Share Name Share Symbol Market Type Share ISIN Share Description
GVC Holdings LSE:GVC London Ordinary Share IM00B5VQMV65 ORD EUR0.01
  Price Change % Change Share Price Bid Price Offer Price High Price Low Price Open Price Shares Traded Last Trade
  +16.50p +1.97% 855.00p 854.50p 855.00p 855.50p 837.50p 837.50p 856,655 16:10:07
Industry Sector Turnover (m) Profit (m) EPS - Basic PE Ratio Market Cap (m)
Travel & Leisure 701.7 -118.1 -43.5 - 2,540.60

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Date Time Title Posts
22/9/201715:57Gaming VC27,253
17/9/201721:35GVC Holdings - You can bet on these! [2014]180
08/1/201420:16GVC Holdings - You can bet on these! [2014]-
13/4/200511:13GVC undervalued IPO ready for lift off!!!!!!!!!!3

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GVC Daily Update: GVC Holdings is listed in the Travel & Leisure sector of the London Stock Exchange with ticker GVC. The last closing price for GVC was 838.50p.
GVC Holdings has a 4 week average price of 745p and a 12 week average price of 729.50p.
The 1 year high share price is 860p while the 1 year low share price is currently 586p.
There are currently 297,146,459 shares in issue and the average daily traded volume is 1,628,713 shares. The market capitalisation of GVC Holdings is £2,531,687,830.68.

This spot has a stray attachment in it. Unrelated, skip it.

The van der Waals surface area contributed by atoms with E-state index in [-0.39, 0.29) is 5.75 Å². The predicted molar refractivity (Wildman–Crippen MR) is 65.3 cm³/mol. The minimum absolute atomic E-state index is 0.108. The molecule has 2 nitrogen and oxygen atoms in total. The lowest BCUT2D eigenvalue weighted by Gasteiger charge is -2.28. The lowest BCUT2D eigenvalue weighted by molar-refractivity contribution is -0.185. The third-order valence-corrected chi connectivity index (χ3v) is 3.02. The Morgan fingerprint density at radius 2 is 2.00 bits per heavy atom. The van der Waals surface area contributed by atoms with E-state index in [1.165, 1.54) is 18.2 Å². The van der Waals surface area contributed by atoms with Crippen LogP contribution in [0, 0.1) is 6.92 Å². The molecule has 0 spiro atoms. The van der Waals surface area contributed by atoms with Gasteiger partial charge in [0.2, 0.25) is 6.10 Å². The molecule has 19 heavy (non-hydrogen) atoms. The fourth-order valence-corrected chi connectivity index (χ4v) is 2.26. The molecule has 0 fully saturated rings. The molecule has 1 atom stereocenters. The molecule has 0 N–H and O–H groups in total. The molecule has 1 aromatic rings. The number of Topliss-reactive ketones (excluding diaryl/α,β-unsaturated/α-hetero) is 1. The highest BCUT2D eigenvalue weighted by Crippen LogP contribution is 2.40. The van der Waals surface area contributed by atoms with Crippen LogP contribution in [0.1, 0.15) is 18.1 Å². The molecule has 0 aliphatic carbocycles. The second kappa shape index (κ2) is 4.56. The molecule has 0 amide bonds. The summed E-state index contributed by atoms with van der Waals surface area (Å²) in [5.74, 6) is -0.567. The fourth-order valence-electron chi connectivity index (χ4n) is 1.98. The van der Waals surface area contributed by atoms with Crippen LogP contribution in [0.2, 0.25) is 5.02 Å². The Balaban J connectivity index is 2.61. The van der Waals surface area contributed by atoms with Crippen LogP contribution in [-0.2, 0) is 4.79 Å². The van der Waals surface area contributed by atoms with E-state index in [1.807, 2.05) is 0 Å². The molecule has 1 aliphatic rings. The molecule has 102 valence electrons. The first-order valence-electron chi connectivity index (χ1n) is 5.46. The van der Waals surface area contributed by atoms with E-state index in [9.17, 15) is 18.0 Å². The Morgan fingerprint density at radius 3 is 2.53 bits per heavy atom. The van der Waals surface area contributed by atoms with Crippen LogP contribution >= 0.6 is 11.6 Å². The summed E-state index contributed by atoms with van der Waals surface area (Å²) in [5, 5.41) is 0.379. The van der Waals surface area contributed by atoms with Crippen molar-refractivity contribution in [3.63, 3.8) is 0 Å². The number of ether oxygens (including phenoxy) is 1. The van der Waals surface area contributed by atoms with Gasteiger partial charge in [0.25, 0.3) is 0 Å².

timanglin: If GVC is using its shares to buy other companies, then GVC should concentrate on getting its share price higher. Currently if you take estimated cash On the balance sheet off the market cap, and if the cash generation up to Dec 2016 has increased because of the reduction in debt payments, increase in revenues and synergy savings then GVC share price is very cheap. Let's get the share price up and paying a decent dividend before we start using shares to buy LCL or others? Door, imho.
festario: It's amazing how PTEC and GVC share prices move in tandem, over the day, the week, the year etc...Almost to the second on the daily charts.
festario: Sorry for sounding thick, but...What is the Capital Markets Day all about, and why do members of this board expect it to boost the GVC share price?It's new to me, genuine question.